The boys all speak well of Hon. Dave Macy and Mr. Robinson for their promptness in our behalf, but are down on that Conductor and Brakeman with a vengeance. "Shouldn't wonder." I will here say that our good friend Samuel Keefer stuck to us like a true man, and our boys will remember him with much pleasure. Owing to the fact that we have not got settled yet, I cannot give you anything very definite about our destination. We have been transferred from the State service to the United States service. This transfer I was in many respects opposed to, but from many influences which were brought to bear on the boys, they consented to be transferred.

I hope it will all be for the best. I think the war will not last more than 10 or 12 weeks - this is the general impression. I am now writing in the office of Colonel Beriton, of the 8th Regiment, who is a gallant officer and noble good fellow. I am at home in his office; he is from Wayne County near Richmond; his regiment was favored with a most splendid regiment banner from the ladies of Indianapolis and Terry Haute, which was a splendid affair. I must close for this time. I hope you and your readers will all flourish like the Cedars of Lebanon. So, Good-bye. Mac.

Departure of the Whitley Volunteers - May 28, 1861

Columbia City News ~ Friday May 28, 1861

Departure of the Whitley Volunteers. - - On Tuesday evening last, Captain Stough's command took its departure from this place for headquarters, in pursuance of orders received from Adjutant-General J. M. Wallace, the day previous to starting. At about 10 ½ o'clock, the order was given to march for the depot; the utmost enthusiasm prevailed, both soldiers and citizens being in good spirits. Messrs. Myers and Douglas entertained the soldiers and people in appropriate speeches until the cars arrived. It was a sad spectacle to witness the parting of husband and wife, brothers and sisters, fathers and mothers with their sons, the lover with his sweetheart, and friends with their neighbors. Below we give a Roll List of Whitley County Volunteers, Company No. 1.

  • Captain, George W. Stough
  • 1st Lieut., James E. Seargent
  • 2d Lieut and Ensign, Isaiah B. McDonald
  • 1st Sergeant, Nimrod Smith
  • 2nd Sergeant, James K. Ward
  • 3rd Sergeant, Cyrus J. Ward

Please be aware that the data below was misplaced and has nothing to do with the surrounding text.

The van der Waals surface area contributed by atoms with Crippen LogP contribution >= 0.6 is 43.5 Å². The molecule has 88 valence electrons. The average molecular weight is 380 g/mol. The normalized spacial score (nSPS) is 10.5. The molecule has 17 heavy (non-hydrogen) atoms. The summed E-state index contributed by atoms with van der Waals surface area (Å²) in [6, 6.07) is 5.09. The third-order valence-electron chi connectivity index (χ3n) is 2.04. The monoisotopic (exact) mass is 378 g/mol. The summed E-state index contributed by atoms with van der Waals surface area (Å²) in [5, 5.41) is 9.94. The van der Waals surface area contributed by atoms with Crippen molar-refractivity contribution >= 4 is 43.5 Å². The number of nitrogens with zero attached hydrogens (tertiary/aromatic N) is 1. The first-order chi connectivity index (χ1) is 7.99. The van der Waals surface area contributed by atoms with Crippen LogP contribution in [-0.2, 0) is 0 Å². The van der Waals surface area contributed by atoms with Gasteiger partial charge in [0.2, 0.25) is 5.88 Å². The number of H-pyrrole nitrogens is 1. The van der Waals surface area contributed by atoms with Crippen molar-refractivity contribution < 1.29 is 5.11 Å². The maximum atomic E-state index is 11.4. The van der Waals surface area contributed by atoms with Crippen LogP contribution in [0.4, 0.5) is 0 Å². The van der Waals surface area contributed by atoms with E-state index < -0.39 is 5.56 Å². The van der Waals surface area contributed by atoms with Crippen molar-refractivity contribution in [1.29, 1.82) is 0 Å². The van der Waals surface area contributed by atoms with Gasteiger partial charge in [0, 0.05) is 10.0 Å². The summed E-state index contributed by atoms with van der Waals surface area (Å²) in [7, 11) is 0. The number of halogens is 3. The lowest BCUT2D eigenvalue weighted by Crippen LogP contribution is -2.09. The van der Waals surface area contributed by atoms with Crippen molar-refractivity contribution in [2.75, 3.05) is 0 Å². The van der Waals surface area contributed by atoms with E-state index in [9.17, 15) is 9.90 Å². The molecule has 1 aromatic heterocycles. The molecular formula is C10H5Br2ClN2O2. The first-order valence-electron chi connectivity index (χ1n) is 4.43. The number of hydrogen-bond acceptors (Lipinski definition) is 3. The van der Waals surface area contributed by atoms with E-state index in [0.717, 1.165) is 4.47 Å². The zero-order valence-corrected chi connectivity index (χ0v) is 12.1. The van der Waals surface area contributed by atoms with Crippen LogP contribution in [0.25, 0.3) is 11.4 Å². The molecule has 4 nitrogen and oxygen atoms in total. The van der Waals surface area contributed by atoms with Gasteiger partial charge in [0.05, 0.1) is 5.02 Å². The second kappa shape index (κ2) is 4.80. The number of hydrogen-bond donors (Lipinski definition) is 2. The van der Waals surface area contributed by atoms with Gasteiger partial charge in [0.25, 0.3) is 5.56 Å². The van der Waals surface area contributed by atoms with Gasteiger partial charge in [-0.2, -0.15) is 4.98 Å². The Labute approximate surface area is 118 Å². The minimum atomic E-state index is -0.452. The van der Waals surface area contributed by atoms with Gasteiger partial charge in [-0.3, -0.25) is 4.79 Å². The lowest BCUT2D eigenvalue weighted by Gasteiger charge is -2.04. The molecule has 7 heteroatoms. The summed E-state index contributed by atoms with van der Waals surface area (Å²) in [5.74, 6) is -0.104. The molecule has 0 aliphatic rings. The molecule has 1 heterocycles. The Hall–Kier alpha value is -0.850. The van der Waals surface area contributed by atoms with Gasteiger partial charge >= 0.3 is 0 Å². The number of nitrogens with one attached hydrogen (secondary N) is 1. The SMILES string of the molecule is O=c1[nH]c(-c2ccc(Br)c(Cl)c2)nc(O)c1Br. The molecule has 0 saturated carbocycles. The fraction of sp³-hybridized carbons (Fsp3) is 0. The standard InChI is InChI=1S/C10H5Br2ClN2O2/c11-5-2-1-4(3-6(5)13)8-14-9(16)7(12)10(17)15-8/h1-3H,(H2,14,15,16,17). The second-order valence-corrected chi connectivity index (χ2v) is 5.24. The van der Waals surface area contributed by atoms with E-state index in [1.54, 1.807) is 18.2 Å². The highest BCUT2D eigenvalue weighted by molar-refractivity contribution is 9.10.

• 4th Sergeant, John T. Drury
  • 1st Corporal, Edward B. Beeson
  • 2nd Corporal, David Garver
  • 3rd Corporal, Ed. A. Mossman
  • 4th Corporal, David R. Hemmick
  • Drummer, Nicholas Beesack, Jr.


  • Wm. F. Johnson
  • Robert S. Pumphrey
  • Philo H. Ginger
  • Wm. M. Barnhill
  • Frederick G. Ford
  • D. N. Brown
  • David Stough
  • Nicholas Bear
  • M. V. Hammond
  • Samuel Parker
  • Joseph Beesack
  • Anderson Speer
  • Dennis M. Shoemaker
  • H. B. Smith
  • Alexander Showalter
  • William Brubaker
  • John Bennet
  • Milton Whiteman
  • George T. Roley
  • W. L. Birney
  • Jacob Dinsmore
  • George W. Elder
  • Joseph Fries
  • T. W. Piper
  • Joseph W. Hiler
  • Henry Banta
  • Charles L. Wildor
  • Isaac Leamon
  • Samuel K. Snyder
  • John Raypole
  • Joseph A. Poff
  • John H. Slagle
  • Isaac W. Shinneman
  • John Wireman
  • A. B. Dudley
  • Joseph Effert
  • Henry Moore
  • J. H. Nelson
  • Wm. B. Sumney
  • Welcome Rice
  • Henry Snavely
  • James M. Hartman
  • Henry C. Pressler
  • William Grimes
  • John J. Weiler
  • T. J. Gardner
  • William Forrest
  • Walter S. Collins
  • Samuel English
  • Anthony Seymour, Jr.
  • J. J. Conrad
  • J. W. Wilson
  • Sidney Tuttle
  • Francis L. Rhodes
  • John E. Sherod
  • N. H. King
  • Francis M. Slagle
  • Frederick Smidt
  • Oliver Droud
  • Jesse Kyler
  • W. F. Johnson
  • M. C. Plummer
  • John Ward
  • S. O. Shoup
  • Lewis Hartman
  • G. W. Hartsch
  • Jesse Rowles
  • W. H. West
  • Lewis R. Whiteman
  • Thos R. Hawkins
  • J. M. Moore
  • Theo. A. Smith
  • J. W. Lawhorn
  • J. W. Adair
  • Henry Haines